Destinations: Spotting the cow sites


Friday, September 8th 2000, 12:00 am
By: News On 6


Just cows. This week we wanted to take a topic like, uh, cows — and see what came back from the Web. There was no lofty goal in the scheme, no social study of man's relationship to cows. We simply wanted to visit the online cow as a marketing and design tool, symbol of commerce and prosperity, and Internet icon. Needless to say, we emerged from the journey better people for taking this rambling tour of just what our bovine friends mean to us —besides grazing lower than us on the food chain, that is.


Cattle Cam

www.almaden.ibm.com/cattlecam

It was stunning how hard it was to find a camera trained on a live cow or two, though oodles of sites promised just that. We went from New Jersey to Texas to England in search of a working one, but most offered mere reruns of video cow action. Finally, we headed west, out to an IBM research center on the outskirts of San Jose, Calif., to get in a live shot of a cow. Granted, watching a cow can be an endeavor that only peeling paint or growing grass can top www.amused.com/cinema/grasscam.html So to keep adrenalin junkies happy, click on the 24-hour time-lapse photography for some high-speed stampedes of commuter traffic and the cattle. High drama, folks.


Top Cow

www.topcow.com

There's little about cows here, really, but the host is a stick-to-your-theme kind of guy. This phenomenally well-designed home page for a comic book publishing company of the same name features elaborately drawn characters from the creative mind of an artist who spent years working for Marvel Comics, penciling in more famous characters such as the X-Men. Maybe only diehard comic fans will recognize series such as Cyber Force and Witchblade, but we found our tour of this company's work worth the time. A cable TV network recently produced a movie inspired by one of the series posted here, and visitors can also take a look at the trailer of actors who "fleshed out the saga" on celluloid.

Tucows

www.tucows.com

This site has nothing to do with cows, either, except for its well-known yin-and-yang dairy cow logo. For years now, Tucows has been a wonderful place to download all sorts of retail software, shareware and a ton of free stuff. Its mirror sites are a great help when it comes to transferring massive collections of files, and the site is easy to navigate. On today's subject, Tucows also has about four free computer desktop themes that incorporate dairy cows into prepackaged screen savers and desktop wallpapers — some with moo music, some without — to keep the bovine theme running night and day at home or office. For those who can't stand cows, choose another theme, such as frogs or goats or chickens. No skin off our backs.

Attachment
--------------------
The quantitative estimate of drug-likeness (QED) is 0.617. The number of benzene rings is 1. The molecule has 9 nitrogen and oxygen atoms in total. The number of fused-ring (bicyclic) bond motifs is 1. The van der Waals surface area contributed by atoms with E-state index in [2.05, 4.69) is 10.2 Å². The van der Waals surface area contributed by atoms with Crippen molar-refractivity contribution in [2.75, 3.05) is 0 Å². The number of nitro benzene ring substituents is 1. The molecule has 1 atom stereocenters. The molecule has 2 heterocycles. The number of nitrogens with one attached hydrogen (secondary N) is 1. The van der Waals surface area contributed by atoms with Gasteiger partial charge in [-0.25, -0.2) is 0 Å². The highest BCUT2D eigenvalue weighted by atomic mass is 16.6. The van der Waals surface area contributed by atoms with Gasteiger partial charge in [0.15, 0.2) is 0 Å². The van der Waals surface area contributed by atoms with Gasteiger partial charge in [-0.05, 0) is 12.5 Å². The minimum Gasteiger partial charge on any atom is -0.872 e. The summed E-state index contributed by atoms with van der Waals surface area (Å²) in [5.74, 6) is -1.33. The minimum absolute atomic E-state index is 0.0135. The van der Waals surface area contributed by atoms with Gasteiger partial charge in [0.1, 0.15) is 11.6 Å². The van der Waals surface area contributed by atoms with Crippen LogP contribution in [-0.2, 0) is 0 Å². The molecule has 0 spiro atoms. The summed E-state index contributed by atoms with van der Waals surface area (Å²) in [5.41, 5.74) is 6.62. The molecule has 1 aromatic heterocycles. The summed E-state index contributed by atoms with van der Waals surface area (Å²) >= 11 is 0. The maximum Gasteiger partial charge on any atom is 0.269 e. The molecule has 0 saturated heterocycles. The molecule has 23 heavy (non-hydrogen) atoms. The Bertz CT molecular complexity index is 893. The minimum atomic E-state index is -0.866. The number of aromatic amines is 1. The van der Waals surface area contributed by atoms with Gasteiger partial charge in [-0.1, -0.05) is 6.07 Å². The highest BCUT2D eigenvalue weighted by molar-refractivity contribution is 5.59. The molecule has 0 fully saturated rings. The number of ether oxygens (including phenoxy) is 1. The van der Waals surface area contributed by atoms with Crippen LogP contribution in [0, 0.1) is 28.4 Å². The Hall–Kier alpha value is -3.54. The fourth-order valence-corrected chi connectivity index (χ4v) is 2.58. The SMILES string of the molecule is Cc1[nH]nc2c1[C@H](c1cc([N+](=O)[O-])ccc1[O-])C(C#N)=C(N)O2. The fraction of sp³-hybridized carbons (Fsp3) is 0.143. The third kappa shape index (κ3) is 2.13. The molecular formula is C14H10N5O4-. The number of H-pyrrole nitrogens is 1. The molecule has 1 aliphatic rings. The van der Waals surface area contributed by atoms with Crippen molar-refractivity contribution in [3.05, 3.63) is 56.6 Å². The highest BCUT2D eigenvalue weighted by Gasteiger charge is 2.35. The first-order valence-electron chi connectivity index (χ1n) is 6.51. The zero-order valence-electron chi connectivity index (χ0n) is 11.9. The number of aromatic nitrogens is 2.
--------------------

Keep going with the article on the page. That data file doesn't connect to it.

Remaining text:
MooMilk

www.moomilk.com

Here's a mix of general cow-lover themes and a slightly slanted view of the dairy industry —brought to you by folks in the dairy industry, of course. That's not a slam on cows or dairypersons — we're just being udderly upfront. We suggest starting off here with the heartwarming Story of Milk, a virtual journey from the pasture to the tanker truck to the table. Sure, most of the page is designed for kids, but there are recipes here, a butter contest for aspiring chefs and toys, er, collectibles featuring dairy cows. Unfortunately, the site went too far in its What's The Cow Thinking picture contest. That's a lot like the timber industry sponsoring a What's the Tree Thinking contest.

The Bovine Bazaar

bovinebazaar.bizland.com In the e-commerce category of cow-related sites, be sure to look in on the site solely dedicated to cow merchandise — "and nothing but cow merchandise." Geez. These people have posters, plaques, magnets, paper towel holders, figurines, baby bibs and anything else that can incorporate a cow image. About the only thing not included are cowhides, mercifully. A search will allow visitors to hunt down valuable cow collectibles and antiques through the Cows Anonymous Web Ring. And in a heifers and Hollywood salute, the hosts have posted films that have — you guessed it — cows in the cast. Even Erin Brockovich included a scene, and we're not talking about the restaurant scene where her kids order hamburgers.


The Cow Dance

www.cowdance.com

If there are any doubts about how some people will take a theme too far — this column should have already proved that— this page could persuade Fort Worth to give up its Cowtown nickname. Animated beyond belief, this page features Elvis cows (or maybe they're Saturday Night Fever disco cows), cancan cows (heifers and Holsteins in perfect synchronization) and yaks playing electric guitars. And it gets worse. The hip-hop Hammer Cow Dance is allegedly a new item, not to mention the atrocity the host committed with a bucket of black paint on a 1987 Oldsmobile station wagon. If you need more aversion therapy, the site links to a lot more.